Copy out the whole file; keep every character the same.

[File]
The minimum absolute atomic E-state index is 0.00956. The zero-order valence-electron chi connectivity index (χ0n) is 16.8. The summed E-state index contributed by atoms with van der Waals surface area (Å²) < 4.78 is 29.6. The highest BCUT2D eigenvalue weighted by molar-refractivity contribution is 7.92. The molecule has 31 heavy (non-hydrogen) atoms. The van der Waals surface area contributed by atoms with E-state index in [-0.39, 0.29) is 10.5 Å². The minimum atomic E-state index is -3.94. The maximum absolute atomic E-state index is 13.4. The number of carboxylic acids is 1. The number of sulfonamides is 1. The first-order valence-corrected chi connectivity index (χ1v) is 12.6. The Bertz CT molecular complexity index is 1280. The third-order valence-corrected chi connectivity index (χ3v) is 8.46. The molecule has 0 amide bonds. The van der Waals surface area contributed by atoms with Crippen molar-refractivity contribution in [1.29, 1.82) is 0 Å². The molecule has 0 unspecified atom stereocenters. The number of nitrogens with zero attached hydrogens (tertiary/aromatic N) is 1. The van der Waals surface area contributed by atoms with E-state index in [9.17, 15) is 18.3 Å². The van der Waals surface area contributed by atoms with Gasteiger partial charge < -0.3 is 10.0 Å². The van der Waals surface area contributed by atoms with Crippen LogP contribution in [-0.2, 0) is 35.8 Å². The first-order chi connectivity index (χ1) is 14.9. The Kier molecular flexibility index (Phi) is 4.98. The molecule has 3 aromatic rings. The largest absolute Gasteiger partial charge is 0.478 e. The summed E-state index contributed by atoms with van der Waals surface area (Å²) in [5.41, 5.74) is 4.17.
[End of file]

The minimum absolute atomic E-state index is 0.00956. The zero-order valence-electron chi connectivity index (χ0n) is 16.8. The summed E-state index contributed by atoms with van der Waals surface area (Å²) < 4.78 is 29.6. The highest BCUT2D eigenvalue weighted by molar-refractivity contribution is 7.92. The molecule has 31 heavy (non-hydrogen) atoms. The van der Waals surface area contributed by atoms with E-state index in [-0.39, 0.29) is 10.5 Å². The minimum atomic E-state index is -3.94. The maximum absolute atomic E-state index is 13.4. The number of carboxylic acids is 1. The number of sulfonamides is 1. The first-order valence-corrected chi connectivity index (χ1v) is 12.6. The Bertz CT molecular complexity index is 1280. The third-order valence-corrected chi connectivity index (χ3v) is 8.46. The molecule has 0 amide bonds. The van der Waals surface area contributed by atoms with Crippen molar-refractivity contribution in [1.29, 1.82) is 0 Å². The molecule has 0 unspecified atom stereocenters. The number of nitrogens with zero attached hydrogens (tertiary/aromatic N) is 1. The van der Waals surface area contributed by atoms with E-state index in [9.17, 15) is 18.3 Å². The van der Waals surface area contributed by atoms with Gasteiger partial charge < -0.3 is 10.0 Å². The van der Waals surface area contributed by atoms with Crippen LogP contribution in [-0.2, 0) is 35.8 Å². The first-order chi connectivity index (χ1) is 14.9. The Kier molecular flexibility index (Phi) is 4.98. The molecule has 3 aromatic rings. The largest absolute Gasteiger partial charge is 0.478 e. The summed E-state index contributed by atoms with van der Waals surface area (Å²) in [5.41, 5.74) is 4.17.